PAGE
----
Charter schools a choice for parents


Ohio families expect ALL public schools to focus on the needs of their children and not squabble about funding. Unfortunately, the commentary that ran in the Tribune Chronicle on December 23rd, “Schools just want money back,” continues to pit charters versus traditional schools, and seeks to push adult interest over student success and parental choice. It makes several misleading and inaccurate statements about charter schools that deserve correction.

First, charter schools are public schools. They are free and open to anyone who wishes to enroll, no matter a student’s neighborhood, family income, ethnicity or family status. In exchange for flexibility, charter schools embrace strict accountability and maintain high standards by focusing on student needs and academic outcomes. Charter schools serve more than 100,000 Ohio students and thousands more are on waiting lists to attend.

Much of the Lakeview Superintendent’s rhetoric describing public charter schools as, “for profit,” “plunderers,” “money grabbers” and “stealing our money” not only misses the mark, it also disrespects the choices of thousands of parents who have made informed decisions that charter schools provide the best education to fit their children’s needs.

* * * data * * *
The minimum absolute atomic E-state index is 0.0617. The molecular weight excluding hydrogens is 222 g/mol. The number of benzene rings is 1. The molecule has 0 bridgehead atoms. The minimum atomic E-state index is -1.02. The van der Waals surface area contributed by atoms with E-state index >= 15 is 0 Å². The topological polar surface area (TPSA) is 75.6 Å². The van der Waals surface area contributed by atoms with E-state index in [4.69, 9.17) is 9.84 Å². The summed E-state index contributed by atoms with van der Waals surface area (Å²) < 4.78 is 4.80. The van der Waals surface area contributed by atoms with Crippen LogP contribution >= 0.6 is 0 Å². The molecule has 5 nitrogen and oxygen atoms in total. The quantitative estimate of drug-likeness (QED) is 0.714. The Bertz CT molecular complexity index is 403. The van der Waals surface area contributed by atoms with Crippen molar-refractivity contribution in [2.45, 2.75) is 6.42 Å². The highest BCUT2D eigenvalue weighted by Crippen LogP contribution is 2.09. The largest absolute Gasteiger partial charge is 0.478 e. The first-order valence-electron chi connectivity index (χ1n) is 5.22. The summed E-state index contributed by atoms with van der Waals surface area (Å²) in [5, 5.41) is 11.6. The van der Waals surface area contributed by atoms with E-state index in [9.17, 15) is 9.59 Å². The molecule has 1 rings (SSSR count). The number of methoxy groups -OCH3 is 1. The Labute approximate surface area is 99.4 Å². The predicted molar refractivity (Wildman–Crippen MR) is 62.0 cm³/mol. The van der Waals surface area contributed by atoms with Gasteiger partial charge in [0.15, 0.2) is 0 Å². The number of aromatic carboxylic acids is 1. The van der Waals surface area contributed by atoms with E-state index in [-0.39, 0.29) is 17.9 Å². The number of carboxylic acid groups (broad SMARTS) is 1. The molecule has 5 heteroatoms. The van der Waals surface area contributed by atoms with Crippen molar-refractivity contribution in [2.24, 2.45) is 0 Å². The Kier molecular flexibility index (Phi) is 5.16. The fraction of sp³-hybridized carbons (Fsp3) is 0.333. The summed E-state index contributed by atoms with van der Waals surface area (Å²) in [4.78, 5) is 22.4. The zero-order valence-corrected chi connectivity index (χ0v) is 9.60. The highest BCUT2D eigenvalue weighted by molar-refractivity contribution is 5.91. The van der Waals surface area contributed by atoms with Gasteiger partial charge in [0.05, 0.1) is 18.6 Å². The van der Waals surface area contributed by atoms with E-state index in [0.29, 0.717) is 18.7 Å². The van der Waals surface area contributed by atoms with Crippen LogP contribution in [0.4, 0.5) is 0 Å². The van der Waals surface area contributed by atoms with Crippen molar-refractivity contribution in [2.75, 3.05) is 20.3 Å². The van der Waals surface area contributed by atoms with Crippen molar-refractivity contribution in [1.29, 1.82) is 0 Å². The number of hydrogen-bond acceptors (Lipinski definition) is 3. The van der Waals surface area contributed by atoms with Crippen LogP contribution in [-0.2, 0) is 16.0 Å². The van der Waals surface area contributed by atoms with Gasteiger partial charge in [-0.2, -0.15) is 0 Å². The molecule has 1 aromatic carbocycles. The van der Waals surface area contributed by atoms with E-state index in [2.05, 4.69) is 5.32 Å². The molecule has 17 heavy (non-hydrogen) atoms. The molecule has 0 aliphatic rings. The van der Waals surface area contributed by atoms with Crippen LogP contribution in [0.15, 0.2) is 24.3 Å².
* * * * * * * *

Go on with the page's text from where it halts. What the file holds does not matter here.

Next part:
The simple reality is that charter schools exist only because parents choose them. No one is assigned to a charter school. Without parent demand, there would be no charter sector.

What the Lakeview Superintendent failed to mention is that public charter schools operate, on average, with 30 percent less funding than public district schools, making charters a great educational value to Ohio taxpayers.

If the Lakeview Local School District is losing student enrollment, rather than criticize charter schools, perhaps they should examine from within, what is driving those parents to seek other educational options for their children. When the Lakeview Superintendent refers to state funding as, “our money”, it sends a terrible message. Those state funding dollars do not belong to any public charter or public district school. Those state dollars should – and do “follow the child.”

No matter where one stands on school budget issues, one thing is certain. We must do more with less while continuing to provide Ohio students with a high quality education. Whether a parent chooses a charter or traditional school for their child, it is our collective responsibility to ensure there is a high quality school for every student, no matter their neighborhood.

Ron F. Adler


Ohio Coalition for

Quality Education